Ancient DNA analysis obtained from two human skeletons found on Guam dating to around 2,200 years ago suggests that the ancestry of the Mariana Island settlers is linked to the Philippines.
The analysis also suggests a shared genetic drift among the two Guam skeletons to the skeletons of Lapita populations from Vanuatu and Tonga.
The new research was conducted by researchers from the Max Planck Institute for Evolutionary Anthropology, Australian National University and the University of Guam to find out where people came from to get to the Marianas, and how the ancestors of the present Mariana Islanders, the Chamorro, might be related to Polynesians.
The question as to the origin of the first colonizers of the Marianas showed various lines of evidence pointing to the Philippines, Indonesia, New Guinea, or the Bismarck Archipelago.
The researchers analyzed the ancient DNA isolated from the two skeletons found at the Ritidian Beach Cave site in northern Guam. Their analyses uncovered evidence that that the skeletons from Guam appeared most similar to modern samples from the Philippines and Taiwan, and that no Papuan-related ancestry was found.
The two skeletons, a male and a female found at the Ritidian site clearly predated the latte period. The skeletons were found outside a ritual cave site, buried side by side inside distinctive pits. The skeletons offered a rare view of ancient burial practice in the Marianas region similar to the burial practices observed in the Philippines and Indonesia.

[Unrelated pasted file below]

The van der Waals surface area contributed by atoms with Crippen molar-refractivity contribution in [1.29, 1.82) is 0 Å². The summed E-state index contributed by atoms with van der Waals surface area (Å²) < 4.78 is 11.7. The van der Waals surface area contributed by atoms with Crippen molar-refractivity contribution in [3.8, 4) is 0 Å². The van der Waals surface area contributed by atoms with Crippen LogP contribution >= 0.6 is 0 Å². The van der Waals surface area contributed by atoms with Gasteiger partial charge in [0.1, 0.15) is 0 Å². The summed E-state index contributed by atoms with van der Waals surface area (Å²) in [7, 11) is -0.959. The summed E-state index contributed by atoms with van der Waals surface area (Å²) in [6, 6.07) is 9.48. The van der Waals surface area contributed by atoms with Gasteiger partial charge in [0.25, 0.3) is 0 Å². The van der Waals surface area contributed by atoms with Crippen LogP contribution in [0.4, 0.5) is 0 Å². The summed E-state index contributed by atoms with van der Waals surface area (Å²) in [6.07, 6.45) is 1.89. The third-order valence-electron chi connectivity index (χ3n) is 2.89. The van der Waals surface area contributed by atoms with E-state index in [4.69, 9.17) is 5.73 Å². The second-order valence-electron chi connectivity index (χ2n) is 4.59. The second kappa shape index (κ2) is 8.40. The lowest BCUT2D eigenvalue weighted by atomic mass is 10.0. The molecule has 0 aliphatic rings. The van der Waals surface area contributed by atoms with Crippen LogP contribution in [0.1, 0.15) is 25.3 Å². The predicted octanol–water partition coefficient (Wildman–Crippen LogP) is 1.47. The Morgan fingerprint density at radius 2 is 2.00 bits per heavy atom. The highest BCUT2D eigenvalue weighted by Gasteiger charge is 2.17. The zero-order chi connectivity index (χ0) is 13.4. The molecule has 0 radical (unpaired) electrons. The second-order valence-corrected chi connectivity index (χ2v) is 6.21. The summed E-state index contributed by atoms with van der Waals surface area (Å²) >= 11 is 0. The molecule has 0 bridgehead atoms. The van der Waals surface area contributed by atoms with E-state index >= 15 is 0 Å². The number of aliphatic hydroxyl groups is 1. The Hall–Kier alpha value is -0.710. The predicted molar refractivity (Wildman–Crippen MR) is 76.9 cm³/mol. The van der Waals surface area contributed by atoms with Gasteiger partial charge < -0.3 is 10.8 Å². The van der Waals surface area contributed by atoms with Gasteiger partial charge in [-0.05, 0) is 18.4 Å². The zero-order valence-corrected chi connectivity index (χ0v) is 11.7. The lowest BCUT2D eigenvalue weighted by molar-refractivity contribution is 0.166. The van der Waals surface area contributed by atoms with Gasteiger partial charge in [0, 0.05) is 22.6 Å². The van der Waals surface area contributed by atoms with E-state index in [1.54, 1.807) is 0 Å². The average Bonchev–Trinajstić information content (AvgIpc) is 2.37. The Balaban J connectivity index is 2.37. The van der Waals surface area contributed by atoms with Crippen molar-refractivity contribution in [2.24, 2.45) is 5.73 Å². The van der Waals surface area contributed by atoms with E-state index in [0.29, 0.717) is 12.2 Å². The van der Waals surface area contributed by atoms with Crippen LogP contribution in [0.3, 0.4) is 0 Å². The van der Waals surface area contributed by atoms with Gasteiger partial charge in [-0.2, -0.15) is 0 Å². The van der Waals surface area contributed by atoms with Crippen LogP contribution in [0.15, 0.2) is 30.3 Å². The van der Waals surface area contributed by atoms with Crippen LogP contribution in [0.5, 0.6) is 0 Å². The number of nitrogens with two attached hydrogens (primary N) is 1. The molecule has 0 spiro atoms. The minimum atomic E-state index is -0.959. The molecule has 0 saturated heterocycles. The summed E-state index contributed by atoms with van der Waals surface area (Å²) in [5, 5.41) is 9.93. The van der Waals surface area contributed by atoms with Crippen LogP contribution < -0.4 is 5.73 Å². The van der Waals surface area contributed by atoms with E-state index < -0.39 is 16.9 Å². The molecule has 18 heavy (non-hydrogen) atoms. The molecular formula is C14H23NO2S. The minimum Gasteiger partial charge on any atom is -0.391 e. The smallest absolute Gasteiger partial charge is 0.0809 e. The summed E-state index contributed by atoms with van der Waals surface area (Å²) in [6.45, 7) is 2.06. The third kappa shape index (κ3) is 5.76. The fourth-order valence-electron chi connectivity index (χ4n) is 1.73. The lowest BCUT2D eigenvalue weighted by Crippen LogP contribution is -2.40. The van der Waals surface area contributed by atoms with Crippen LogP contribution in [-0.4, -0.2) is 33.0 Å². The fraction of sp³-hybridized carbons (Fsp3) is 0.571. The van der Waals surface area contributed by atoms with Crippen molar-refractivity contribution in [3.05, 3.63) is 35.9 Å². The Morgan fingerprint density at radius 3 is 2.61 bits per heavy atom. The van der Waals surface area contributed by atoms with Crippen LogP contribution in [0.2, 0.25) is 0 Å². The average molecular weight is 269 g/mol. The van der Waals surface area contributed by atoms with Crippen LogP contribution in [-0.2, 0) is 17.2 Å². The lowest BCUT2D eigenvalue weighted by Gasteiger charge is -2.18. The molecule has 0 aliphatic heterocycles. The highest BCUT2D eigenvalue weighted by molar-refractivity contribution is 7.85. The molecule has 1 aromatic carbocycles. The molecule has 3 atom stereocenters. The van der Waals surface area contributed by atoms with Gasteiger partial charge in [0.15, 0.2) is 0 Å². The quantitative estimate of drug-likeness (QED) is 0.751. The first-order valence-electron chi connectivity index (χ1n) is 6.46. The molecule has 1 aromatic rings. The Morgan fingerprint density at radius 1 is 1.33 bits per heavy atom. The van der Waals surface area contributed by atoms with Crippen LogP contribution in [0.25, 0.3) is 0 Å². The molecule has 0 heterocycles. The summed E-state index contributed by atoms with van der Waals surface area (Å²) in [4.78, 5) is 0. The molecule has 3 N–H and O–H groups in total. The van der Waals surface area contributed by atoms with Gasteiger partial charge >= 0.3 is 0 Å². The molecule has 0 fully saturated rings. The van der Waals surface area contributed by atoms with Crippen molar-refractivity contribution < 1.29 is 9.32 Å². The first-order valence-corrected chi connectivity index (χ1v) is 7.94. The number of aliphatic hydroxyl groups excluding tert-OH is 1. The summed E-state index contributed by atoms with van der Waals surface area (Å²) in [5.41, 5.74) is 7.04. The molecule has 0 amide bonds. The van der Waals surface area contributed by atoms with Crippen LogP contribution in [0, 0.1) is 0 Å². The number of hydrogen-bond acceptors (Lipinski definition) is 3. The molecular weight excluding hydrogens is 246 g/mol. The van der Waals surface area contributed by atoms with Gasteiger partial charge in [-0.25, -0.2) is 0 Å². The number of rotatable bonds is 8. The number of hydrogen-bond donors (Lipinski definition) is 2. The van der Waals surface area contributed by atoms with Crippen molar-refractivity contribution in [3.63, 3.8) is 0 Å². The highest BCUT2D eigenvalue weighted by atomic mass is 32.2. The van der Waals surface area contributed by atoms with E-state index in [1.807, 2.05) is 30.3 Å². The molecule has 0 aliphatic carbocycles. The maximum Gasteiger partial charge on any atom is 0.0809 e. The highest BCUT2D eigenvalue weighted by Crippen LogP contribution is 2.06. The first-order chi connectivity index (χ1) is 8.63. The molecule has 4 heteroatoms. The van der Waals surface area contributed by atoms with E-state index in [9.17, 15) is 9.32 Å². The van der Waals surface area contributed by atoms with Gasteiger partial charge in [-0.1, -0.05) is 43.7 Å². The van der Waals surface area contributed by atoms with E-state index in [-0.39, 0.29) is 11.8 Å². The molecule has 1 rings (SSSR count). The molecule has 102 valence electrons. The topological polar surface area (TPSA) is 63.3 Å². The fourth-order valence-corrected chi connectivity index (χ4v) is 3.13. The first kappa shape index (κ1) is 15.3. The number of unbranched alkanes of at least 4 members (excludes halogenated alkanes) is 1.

The researchers extracted specimen and bone powder from each to conduct their study. Based on the research, the radiocarbon dating of the two skeletons indicated that the individuals lived about 2,180 years ago. Guam was initially settled about 1,000 years after.
"Analyses of complete mitochondrial DNA genome sequences and genome-wide SNP data strongly support ancestry from the Philippines, in agreement with some interpretations of the linguistic and archaeological evidence, but in contradiction to results based on computer simulations of sea voyaging," the research showed.
“We found that the ancestry of these ancient skeletons is linked to the Philippines,” Dr. Irina Pugach, a researcher in the Department of Evolutionary Genetics at the Max Planck Institute for Evolutionary Anthropology said. She added that the analysis suggested that the early Mariana Islanders may have been involved in the colonization of Polynesia.
“We know more about the settlement of Polynesia than we do about the settlement of the Mariana Islands,” said Dr. Pugach.
The research article stated that humans reached the Mariana Islands in the western Pacific by 3,500 years ago, contemporaneous with or even earlier than the initial peopling of Polynesia. They crossed more than 2,000 km (1,243 miles) of open ocean to get there, while voyages of similar length did not occur anywhere else until more than 2,000 years later.
“These findings strengthen the picture that has emerged from linguistic and archaeological studies, pointing to an Island Southeast Asia origin for the first settlers of the Marianas,” said co-author Dr. Mike Carson, an archaeologist in the Micronesian Area Research Center at the University of Guam.
“The peopling of Guam and the settlement of such remote archipelagos in Oceania needs further investigation,” said senior author Dr. Mark Stoneking, a researcher in the Department of Evolutionary Genetics at the Max Planck Institute for Evolutionary Anthropology.
The researchers however said that their analysis is based on samples taken only from the two skeletons that date from around 1,400 years after the first human settlement in Guam and "may not capture the full complexity of how the area was colonized, which would require further investigation."